Carthusian Context: Does An Upcoming Art Exhibition Get It Right?

Something which I often comment on in these pages is how many of the Old Master paintings which we see in museums or study in books or via online images are presented to us out of context. We don’t get a sense of their scale, placement, or use in the areas where they were originally intended to be used. An upcoming exhibition at The Frick promises a rather unique presentation, for those who want to experience something approaching what was originally intended for the art on display, but I’m not entirely sure it will be without its problems, when it comes to understanding the Catholic context for these pieces.

“The Charterhouse of Bruges: Jan van Eyck, Petrus Christus and Jan Vos”, which will open at The Frick in September of next year, will reunite two religious paintings commissioned by Jan Vos (died 1462), who served as Prior of the Charterhouse of Genadendal near Bruges, in modern-day Belgium, for about a decade beginning in 1481. A Charterhouse, for those unfamiliar with this term, is a monastery of monks in the Carthusian Order. The most famous Charterhouse in the world is the Grande Chartreuse, located in the mountains north of Grenoble, France. It is perhaps best known for the Chartreuse liquors produced there, as well as for it being the subject of the 2005 German documentary film, “Die große Stille” (rendered in English as “Into Great Silence”) – which, if you have not seen, should immediately go into your watching queue.

The older of the two paintings, known as “The Madonna of Jan Vos”, was painted sometime between 1441-43, and is one of the last works by the great Flemish artist Jan Van Eyck (1390-1442); it was likely left unfinished at his death, and completed by his assistants. The panel was originally displayed in a public area of the Charterhouse, perhaps in one of the side chapels of the monastic church, but today it is part of the permanent collection at The Frick. It features all the hallmarks of Van Eyck’s work, from the intricate geometry of the tile floors and embroidered canopy, to the sparkling jewels on the crowns and on the borders of garments, to the lushness of the countryside and intricacies of the townscape seen through the arcade in the background.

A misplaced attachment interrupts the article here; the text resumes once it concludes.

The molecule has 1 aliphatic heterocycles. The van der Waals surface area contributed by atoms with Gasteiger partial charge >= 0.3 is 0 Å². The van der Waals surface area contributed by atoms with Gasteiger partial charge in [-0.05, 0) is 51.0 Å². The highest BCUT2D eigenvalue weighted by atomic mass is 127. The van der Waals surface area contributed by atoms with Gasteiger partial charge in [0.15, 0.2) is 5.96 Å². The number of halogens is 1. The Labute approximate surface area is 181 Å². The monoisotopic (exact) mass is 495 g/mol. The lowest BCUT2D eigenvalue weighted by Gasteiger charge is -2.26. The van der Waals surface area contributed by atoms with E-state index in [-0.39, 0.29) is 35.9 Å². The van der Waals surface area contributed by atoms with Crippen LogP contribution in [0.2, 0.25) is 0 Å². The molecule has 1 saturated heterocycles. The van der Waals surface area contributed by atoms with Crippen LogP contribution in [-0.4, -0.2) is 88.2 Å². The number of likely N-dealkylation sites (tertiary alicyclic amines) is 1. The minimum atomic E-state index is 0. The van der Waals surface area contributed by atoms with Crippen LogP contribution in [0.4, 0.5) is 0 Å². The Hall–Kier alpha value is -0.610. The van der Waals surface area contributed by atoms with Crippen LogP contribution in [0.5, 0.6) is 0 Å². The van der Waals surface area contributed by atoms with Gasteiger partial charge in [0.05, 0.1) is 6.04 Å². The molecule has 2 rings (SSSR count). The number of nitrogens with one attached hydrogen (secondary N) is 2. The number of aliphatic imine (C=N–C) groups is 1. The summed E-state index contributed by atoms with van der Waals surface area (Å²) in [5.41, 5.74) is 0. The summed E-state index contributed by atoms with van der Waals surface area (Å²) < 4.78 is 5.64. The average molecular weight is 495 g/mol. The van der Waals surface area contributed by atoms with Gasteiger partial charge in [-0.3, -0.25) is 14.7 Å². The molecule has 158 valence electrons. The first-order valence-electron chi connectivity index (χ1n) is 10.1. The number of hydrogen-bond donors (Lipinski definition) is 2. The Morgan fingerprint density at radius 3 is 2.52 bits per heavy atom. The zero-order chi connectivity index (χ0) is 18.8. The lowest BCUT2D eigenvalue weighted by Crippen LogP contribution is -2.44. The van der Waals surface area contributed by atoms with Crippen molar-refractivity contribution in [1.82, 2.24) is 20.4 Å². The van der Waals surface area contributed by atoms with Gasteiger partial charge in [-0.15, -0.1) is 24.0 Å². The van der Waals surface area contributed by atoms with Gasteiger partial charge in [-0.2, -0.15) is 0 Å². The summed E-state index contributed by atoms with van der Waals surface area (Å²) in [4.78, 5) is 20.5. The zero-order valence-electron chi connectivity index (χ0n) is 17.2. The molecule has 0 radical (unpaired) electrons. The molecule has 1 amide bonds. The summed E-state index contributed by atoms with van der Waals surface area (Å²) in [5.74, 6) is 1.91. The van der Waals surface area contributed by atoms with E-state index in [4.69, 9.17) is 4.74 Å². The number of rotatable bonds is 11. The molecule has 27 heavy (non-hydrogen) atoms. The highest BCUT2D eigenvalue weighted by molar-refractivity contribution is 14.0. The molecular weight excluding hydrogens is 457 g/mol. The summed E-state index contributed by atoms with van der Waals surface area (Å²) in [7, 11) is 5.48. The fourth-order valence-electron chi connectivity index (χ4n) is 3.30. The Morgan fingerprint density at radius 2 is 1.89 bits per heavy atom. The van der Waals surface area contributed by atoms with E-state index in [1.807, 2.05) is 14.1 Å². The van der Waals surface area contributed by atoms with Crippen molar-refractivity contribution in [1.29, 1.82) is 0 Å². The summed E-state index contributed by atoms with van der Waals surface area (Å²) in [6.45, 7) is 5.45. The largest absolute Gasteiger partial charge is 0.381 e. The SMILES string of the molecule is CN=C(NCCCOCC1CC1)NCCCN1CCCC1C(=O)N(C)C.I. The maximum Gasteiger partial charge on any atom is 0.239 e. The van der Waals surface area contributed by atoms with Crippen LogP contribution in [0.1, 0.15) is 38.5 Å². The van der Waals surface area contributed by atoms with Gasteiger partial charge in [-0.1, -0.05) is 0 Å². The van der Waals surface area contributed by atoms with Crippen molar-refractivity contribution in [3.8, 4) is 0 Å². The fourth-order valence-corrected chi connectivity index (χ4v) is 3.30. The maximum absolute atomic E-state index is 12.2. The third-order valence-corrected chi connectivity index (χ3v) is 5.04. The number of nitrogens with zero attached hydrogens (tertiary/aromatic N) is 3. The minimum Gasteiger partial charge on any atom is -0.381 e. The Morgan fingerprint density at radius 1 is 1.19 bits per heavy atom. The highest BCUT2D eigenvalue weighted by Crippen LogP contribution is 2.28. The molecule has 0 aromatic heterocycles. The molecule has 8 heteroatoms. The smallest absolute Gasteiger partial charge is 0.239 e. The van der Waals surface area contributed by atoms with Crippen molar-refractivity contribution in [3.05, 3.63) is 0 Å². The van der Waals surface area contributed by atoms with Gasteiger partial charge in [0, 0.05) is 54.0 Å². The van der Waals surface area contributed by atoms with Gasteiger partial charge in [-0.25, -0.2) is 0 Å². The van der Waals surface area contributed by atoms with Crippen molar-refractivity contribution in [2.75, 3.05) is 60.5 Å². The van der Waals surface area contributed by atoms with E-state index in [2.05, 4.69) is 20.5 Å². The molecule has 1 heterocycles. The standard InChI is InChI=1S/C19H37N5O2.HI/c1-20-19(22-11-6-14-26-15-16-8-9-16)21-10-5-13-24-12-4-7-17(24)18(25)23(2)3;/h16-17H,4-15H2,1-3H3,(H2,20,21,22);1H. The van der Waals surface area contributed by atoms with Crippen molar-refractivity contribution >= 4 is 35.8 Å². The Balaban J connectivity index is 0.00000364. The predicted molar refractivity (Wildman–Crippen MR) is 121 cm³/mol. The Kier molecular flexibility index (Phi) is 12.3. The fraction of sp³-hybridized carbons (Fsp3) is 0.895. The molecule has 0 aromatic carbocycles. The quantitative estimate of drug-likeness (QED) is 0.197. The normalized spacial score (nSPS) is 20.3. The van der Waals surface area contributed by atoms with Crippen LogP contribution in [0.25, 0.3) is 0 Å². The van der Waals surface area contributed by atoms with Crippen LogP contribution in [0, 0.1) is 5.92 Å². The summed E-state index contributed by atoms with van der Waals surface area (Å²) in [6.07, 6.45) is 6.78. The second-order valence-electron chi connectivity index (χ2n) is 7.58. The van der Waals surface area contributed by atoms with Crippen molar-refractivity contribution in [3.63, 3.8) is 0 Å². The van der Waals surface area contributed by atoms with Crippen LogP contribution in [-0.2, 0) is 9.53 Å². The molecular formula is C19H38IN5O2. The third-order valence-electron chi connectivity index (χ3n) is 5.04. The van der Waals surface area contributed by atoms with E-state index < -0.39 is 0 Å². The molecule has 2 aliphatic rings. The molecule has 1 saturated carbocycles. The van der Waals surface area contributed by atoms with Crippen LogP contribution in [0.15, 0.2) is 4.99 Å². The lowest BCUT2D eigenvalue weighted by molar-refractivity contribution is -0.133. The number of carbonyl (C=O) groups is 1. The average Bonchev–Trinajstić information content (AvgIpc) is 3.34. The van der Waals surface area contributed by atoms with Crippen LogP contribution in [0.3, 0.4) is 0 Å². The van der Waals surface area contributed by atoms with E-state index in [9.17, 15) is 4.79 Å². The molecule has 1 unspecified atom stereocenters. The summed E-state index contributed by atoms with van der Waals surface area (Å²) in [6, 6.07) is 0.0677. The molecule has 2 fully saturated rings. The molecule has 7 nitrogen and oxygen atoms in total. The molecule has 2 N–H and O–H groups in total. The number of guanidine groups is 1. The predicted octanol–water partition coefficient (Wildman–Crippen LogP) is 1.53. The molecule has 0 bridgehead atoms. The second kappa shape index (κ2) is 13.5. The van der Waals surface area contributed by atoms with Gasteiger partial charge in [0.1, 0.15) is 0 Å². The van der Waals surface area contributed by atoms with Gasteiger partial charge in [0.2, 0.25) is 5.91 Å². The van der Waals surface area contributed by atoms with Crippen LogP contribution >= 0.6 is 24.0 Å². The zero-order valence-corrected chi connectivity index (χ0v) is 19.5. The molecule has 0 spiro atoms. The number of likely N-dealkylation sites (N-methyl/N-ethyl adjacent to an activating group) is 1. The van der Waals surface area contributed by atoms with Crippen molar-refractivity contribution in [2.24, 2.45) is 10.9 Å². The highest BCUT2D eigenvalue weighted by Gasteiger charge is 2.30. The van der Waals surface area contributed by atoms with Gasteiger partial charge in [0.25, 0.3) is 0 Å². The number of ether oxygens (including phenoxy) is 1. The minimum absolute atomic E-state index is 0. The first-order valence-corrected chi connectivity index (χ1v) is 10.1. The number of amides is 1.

Frick

The Van Eyck is being joined by a second painting commissioned by Jan Vos during his time as Prior, the so-called “Exeter Madonna” (1450) which is now in the collection of the Gemäldegalerie in Berlin. This piece is by another great Flemish artist, Petrus Christus (c. 1410-1476), and as you can clearly see, Christus was obviously shown the Van Eyck painting by Vos, and asked to create a somewhat simpler variation on it. While not as ornate as the Van Eyck piece, because it was created for Vos’ personal use rather than public display, it has its own charm, particularly in the brightness of its tone and the rather inviting way in which the pavilion opens up to the blue sky of midday.

Berlin